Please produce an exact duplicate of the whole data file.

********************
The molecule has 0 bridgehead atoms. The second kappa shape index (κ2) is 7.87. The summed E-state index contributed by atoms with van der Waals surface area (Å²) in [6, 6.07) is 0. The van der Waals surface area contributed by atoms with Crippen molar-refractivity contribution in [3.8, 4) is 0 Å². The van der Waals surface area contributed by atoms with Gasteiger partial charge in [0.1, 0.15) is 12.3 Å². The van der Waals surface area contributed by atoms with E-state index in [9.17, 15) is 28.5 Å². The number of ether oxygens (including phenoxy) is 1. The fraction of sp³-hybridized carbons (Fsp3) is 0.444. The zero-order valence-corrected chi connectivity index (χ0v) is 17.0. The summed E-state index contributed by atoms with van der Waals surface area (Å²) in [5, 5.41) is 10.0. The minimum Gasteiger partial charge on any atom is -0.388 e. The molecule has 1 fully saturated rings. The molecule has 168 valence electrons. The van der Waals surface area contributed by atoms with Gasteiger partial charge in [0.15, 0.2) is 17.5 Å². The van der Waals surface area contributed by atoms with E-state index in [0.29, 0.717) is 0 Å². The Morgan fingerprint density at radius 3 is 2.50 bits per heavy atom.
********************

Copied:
The molecule has 0 bridgehead atoms. The second kappa shape index (κ2) is 7.87. The summed E-state index contributed by atoms with van der Waals surface area (Å²) in [6, 6.07) is 0. The van der Waals surface area contributed by atoms with Crippen molar-refractivity contribution in [3.8, 4) is 0 Å². The van der Waals surface area contributed by atoms with Gasteiger partial charge in [0.1, 0.15) is 12.3 Å². The van der Waals surface area contributed by atoms with E-state index in [9.17, 15) is 28.5 Å². The number of ether oxygens (including phenoxy) is 1. The fraction of sp³-hybridized carbons (Fsp3) is 0.444. The zero-order valence-corrected chi connectivity index (χ0v) is 17.0. The summed E-state index contributed by atoms with van der Waals surface area (Å²) in [5, 5.41) is 10.0. The minimum Gasteiger partial charge on any atom is -0.388 e. The molecule has 1 fully saturated rings. The molecule has 168 valence electrons. The van der Waals surface area contributed by atoms with Gasteiger partial charge in [0.15, 0.2) is 17.5 Å². The van der Waals surface area contributed by atoms with E-state index in [0.29, 0.717) is 0 Å². The Morgan fingerprint density at radius 3 is 2.50 bits per heavy atom.